Westminster Business School MBA students signed up for the social entrepreneurship module and made a significant difference to the Jinja community in Uganda. With the aim to lift the burden of poor sanitation and limited access to clean water, Westminster Business School MBA students supported the charity Busoga Trust with their business knowledge and made an invaluable contribution to the local community.
With only 16 percent of households in Uganda having improved sanitation facilities, hygiene and sanitation is a major issue affecting the health and wellbeing of people all over the country.
Research showed that previous educational projects in Uganda had failed due to lack of sanitation adoption by the community and Westminster Business School MBA students had to come up with a unique, innovative idea to make a difference.
After a careful situation analysis, an interview with the mayor of Jinja followed by meetings with larger NGO’s such as UNICEF and Water for People, Westminster Business School MBAs came up with an educational program around sanitation and latrine usage.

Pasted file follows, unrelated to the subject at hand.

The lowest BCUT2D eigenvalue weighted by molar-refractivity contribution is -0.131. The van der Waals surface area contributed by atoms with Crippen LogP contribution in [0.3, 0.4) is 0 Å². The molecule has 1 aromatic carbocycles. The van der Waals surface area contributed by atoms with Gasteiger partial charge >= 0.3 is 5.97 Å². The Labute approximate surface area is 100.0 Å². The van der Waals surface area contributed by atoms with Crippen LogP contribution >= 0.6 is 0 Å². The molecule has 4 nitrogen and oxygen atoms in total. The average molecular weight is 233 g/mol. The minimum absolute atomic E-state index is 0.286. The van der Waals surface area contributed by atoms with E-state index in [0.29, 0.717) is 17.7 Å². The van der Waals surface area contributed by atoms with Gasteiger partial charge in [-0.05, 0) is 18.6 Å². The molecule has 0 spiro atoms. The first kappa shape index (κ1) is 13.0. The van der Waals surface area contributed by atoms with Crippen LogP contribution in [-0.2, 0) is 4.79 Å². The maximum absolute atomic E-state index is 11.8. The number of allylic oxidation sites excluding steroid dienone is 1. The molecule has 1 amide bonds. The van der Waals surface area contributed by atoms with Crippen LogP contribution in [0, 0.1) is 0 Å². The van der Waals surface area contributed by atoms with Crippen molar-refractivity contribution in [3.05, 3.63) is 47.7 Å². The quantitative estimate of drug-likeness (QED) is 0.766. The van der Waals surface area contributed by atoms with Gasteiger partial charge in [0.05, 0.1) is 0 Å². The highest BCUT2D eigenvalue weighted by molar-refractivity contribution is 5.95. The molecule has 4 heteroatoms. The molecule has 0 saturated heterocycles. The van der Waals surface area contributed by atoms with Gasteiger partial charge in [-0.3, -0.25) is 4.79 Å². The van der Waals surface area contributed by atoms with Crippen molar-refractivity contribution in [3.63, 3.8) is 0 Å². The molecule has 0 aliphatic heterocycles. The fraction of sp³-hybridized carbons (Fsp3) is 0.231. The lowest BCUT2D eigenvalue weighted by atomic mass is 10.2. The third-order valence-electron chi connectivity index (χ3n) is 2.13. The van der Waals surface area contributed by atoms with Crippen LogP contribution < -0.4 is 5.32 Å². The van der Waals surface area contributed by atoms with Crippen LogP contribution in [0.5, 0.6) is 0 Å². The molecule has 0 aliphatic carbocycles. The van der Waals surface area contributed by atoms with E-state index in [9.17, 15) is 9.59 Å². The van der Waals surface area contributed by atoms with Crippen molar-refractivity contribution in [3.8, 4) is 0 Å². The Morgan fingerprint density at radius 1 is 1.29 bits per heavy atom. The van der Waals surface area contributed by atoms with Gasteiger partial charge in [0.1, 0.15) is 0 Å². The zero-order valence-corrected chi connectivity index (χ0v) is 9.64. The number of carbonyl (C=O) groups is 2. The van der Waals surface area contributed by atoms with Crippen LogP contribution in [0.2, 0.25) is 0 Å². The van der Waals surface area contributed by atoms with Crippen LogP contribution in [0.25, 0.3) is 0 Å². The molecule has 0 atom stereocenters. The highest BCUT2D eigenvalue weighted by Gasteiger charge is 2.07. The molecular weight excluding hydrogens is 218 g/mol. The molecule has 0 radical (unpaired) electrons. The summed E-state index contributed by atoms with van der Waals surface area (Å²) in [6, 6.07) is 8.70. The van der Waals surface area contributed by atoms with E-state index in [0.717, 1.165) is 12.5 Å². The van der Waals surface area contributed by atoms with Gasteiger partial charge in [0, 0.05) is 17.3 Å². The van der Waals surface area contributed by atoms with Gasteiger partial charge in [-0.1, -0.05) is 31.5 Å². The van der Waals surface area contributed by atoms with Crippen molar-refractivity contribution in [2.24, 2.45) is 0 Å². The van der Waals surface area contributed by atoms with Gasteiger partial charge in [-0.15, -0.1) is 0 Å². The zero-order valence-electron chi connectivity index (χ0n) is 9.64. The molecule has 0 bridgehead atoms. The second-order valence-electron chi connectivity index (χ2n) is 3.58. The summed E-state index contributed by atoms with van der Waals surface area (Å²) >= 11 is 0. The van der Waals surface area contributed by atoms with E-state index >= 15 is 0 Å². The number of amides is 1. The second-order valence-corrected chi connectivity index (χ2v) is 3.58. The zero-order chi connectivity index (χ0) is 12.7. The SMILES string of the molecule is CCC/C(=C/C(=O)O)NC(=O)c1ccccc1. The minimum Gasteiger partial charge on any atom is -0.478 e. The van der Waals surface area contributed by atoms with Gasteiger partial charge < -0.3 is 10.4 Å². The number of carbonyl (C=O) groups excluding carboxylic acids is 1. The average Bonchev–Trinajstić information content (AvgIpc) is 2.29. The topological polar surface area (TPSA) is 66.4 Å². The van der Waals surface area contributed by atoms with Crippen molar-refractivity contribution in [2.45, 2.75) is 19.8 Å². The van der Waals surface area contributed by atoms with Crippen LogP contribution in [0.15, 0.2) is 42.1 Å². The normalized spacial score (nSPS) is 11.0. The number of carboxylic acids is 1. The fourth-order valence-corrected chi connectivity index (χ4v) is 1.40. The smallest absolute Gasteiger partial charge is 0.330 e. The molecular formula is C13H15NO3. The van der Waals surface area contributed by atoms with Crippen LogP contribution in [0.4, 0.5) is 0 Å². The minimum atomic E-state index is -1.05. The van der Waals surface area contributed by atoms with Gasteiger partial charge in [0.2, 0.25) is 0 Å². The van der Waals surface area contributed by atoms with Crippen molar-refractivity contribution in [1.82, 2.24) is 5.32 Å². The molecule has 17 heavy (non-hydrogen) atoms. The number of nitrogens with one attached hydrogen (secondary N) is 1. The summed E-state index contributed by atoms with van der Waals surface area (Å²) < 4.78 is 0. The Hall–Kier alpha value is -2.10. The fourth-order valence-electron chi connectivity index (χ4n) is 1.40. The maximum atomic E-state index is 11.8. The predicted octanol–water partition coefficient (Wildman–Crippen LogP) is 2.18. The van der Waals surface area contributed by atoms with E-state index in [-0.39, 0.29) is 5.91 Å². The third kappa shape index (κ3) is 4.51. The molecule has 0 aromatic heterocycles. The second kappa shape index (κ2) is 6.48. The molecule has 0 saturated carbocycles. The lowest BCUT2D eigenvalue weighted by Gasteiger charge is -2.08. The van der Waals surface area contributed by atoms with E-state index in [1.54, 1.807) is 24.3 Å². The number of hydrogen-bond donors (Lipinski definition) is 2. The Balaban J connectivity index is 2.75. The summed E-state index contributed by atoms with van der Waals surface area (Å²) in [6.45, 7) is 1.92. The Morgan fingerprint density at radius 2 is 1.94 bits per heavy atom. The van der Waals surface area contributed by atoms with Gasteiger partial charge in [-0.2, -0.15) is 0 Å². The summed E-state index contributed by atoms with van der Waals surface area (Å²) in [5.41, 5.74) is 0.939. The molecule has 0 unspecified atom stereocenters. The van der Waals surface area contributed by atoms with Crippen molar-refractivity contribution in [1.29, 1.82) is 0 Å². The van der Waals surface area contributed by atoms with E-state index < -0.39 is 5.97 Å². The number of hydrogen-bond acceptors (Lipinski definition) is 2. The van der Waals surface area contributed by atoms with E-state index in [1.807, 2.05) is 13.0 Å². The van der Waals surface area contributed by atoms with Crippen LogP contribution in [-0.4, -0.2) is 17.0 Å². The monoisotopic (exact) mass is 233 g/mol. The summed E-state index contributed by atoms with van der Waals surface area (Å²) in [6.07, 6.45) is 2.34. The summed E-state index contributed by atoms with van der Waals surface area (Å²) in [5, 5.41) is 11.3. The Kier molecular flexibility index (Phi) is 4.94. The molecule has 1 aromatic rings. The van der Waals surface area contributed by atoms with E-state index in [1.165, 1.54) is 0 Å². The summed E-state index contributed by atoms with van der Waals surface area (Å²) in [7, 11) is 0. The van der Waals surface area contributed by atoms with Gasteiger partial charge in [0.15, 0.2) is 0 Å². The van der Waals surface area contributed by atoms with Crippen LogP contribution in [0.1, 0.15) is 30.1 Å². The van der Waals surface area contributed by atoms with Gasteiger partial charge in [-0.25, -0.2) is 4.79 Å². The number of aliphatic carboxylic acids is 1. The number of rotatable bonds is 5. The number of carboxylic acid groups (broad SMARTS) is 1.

After various meetings with school principals, Westminster Business School students received the go ahead for the pilot project and tested their educational program with schoolchildren aged five to eight and ten to thirteen.
Activities included best practice games to educate children on how to keep the latrine clean and crosswords for older children.
Colouring books were on the other hand very well perceived amongst younger children.
A ground-breaking success was achieved by the Westminster Business School MBA students with their invented song “Girls and Boys Who Use The Toi”. The song combined repetitive lyrics with hand movements and was very successful especially with younger children who love to dance and sing.
The pilot program from Westminster Business School proved to be a success. The Ugandan school children were very receptive remembering actions and words of the song for days after they were taught and adopted the behaviour learned in the best practice games quickly. They even brought the knowledge home to their communities and families and acted as change agents for a better future.
Photo Credit: Chimeren Peerbhai, Jessica Boland
Video Credit: Yoshi Matsuda